Preparing your staff for telehealth training and workforce development
Before your staff begins implementing a telehealth program, it is important to understand their level of comfort and familiarity with the technology.
A readiness survey is a great place to start. You can tailor the survey to the specific needs of your practice or use a premade assessment.
Creating an FAQ document can help answer questions in advance. Topic areas include:
- How does telehealth work?
- What conditions can we treat with telehealth?
- How expensive is telehealth?
- What kind of results can we expect to see from telehealth?
- Why is telehealth worth using?
Telehealth Classroom — from Northeast Telehealth Resource Center
HTRC Telehealth Talk: LeRoy Dickenson Offers Tips on Implementing Telehealth Services (video) — from Heartland Telehealth Resource Center
Preparing the Current & Future Healthcare Workforce (video) — from Health Resources and Services Administration
Earning staff buy-in
Use these strategies to help your staff feel more confident in the value of telehealth.
Show real-world examples
Demonstrating concrete examples of the benefits of telehealth helps make adoption seem less abstract. Find inspiration in “Success Stories” from the National Consortium of Telehealth Resource Centers website.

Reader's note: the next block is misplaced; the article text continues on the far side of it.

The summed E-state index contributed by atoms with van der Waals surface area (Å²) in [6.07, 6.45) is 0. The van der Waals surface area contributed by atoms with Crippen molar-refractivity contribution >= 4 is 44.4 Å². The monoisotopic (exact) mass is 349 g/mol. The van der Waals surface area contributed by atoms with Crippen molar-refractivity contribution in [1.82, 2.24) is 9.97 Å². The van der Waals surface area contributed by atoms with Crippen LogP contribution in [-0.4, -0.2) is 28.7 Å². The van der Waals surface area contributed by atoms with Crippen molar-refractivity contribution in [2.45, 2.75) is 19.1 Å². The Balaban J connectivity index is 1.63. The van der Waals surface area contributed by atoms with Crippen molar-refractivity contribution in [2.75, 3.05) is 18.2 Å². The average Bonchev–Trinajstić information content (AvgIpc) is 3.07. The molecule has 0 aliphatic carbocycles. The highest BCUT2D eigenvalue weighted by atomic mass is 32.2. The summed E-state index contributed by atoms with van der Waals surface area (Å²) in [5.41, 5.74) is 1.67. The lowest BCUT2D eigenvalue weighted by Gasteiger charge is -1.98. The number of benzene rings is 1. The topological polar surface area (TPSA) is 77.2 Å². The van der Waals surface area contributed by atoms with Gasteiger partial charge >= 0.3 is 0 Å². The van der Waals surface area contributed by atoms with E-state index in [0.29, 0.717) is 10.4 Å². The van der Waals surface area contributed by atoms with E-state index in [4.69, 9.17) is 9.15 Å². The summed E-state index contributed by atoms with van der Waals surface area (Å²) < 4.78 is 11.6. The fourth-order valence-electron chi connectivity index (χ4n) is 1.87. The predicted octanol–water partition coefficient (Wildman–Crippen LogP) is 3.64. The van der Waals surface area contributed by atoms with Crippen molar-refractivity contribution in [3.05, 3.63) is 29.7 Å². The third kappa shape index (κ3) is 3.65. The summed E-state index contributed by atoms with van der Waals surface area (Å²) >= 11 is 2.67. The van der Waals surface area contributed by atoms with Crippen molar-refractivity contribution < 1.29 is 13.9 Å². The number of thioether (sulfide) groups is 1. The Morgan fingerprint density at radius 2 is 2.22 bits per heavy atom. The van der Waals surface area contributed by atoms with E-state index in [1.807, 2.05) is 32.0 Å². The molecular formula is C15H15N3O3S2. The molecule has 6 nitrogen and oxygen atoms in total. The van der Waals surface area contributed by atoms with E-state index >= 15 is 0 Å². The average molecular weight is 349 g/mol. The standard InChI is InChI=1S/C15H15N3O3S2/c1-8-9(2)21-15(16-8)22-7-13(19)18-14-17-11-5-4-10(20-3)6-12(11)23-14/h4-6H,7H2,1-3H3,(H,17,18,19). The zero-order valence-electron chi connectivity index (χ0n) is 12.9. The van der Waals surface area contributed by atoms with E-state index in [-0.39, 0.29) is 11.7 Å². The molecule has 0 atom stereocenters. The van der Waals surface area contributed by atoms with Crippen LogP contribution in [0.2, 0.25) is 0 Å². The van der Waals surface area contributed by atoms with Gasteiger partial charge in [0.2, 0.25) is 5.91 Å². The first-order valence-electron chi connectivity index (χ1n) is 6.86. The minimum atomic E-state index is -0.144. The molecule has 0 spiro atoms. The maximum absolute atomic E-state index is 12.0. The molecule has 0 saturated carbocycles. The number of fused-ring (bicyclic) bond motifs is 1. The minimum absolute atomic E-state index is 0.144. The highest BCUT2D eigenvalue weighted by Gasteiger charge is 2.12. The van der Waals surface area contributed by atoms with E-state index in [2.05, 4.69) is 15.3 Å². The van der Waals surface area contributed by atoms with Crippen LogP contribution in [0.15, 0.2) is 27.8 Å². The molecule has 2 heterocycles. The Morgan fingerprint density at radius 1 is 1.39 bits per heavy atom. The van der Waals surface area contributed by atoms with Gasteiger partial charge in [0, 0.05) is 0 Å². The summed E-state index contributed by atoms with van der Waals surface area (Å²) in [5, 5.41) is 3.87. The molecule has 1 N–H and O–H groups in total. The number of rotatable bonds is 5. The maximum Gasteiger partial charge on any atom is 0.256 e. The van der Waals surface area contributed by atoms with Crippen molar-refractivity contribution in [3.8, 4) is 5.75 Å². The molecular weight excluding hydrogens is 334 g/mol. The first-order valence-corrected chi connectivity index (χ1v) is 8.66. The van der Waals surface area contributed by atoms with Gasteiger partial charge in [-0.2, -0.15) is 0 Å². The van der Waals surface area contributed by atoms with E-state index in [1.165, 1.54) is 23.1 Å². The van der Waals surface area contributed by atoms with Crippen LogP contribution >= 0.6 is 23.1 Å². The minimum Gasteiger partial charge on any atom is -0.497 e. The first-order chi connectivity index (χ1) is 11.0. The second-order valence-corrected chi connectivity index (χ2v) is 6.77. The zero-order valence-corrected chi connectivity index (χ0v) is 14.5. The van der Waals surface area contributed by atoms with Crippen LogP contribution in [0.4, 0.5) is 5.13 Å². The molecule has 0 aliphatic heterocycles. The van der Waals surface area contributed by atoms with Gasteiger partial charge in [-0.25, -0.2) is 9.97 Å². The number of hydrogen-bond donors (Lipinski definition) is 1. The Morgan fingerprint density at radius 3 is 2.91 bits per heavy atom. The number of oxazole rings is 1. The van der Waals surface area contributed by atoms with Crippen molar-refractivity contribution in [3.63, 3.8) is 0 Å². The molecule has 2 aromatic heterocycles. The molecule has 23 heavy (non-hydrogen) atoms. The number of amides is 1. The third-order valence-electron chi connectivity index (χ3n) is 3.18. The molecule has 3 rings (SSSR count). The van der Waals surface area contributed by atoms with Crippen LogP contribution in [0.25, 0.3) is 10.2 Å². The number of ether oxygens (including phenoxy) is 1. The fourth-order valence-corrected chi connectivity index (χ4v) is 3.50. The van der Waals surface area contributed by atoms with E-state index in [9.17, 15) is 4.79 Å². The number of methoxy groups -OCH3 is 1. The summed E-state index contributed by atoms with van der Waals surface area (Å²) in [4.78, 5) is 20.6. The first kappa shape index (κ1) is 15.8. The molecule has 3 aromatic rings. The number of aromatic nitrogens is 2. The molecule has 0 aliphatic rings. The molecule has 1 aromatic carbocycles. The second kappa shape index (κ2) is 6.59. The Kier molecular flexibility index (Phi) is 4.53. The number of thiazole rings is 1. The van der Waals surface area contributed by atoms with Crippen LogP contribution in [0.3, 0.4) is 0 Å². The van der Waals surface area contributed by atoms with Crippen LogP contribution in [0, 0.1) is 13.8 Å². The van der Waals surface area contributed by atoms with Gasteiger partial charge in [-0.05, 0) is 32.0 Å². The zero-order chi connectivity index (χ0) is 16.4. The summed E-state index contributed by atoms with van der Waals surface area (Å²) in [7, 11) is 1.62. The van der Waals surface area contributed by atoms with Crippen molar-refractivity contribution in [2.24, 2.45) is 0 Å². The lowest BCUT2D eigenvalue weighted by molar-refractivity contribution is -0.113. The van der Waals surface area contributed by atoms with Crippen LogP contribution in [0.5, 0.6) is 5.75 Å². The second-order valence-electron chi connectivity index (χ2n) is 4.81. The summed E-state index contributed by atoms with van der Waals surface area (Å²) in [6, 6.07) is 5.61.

A solution for burnout
According to the Office of the Surgeon General report Addressing Health Worker Burnout (PDF), telemedicine can help reduce staff burnout by offering greater scheduling flexibility and improved work-life balance.
Telementoring programs are also useful in fighting burnout. Participants can join a supportive community of like-minded individuals and learn resilience skills that are useful for both them and the patients they serve.
Point to patient demand
Telehealth use increased dramatically (PDF) from the beginning of the COVID-19 pandemic. Explain to your staff that telehealth helps meet the needs of the patients they serve.
SpotlightGeriatric Workforce Enhancement Program
The Graduate School of Public Health at the University of Puerto Rico Medical Sciences Campus (UPR-MSC) used funding from Health Resources and Services Administration (HRSA) to develop the Puerto Rico Geriatric Workforce Enhancement Program. The program expanded the capacity for telehealth service provision and promoted best practices by training UPR-MSC physicians, residents, and other health care professionals at their community-based primary care partners' sites. The program also provided technical assistance to develop the necessary protocols, guidelines, and processes needed to implement telehealth services.
In addition, the program provides education and training for health professions students, faculty, providers, direct care workers, as well as patients, families, and caregivers in the use of telehealth and tele-education technologies. Telehealth training webinars, an electronic module, promotional materials, and collaborative agreements were all developed with this initiative and are available for further use.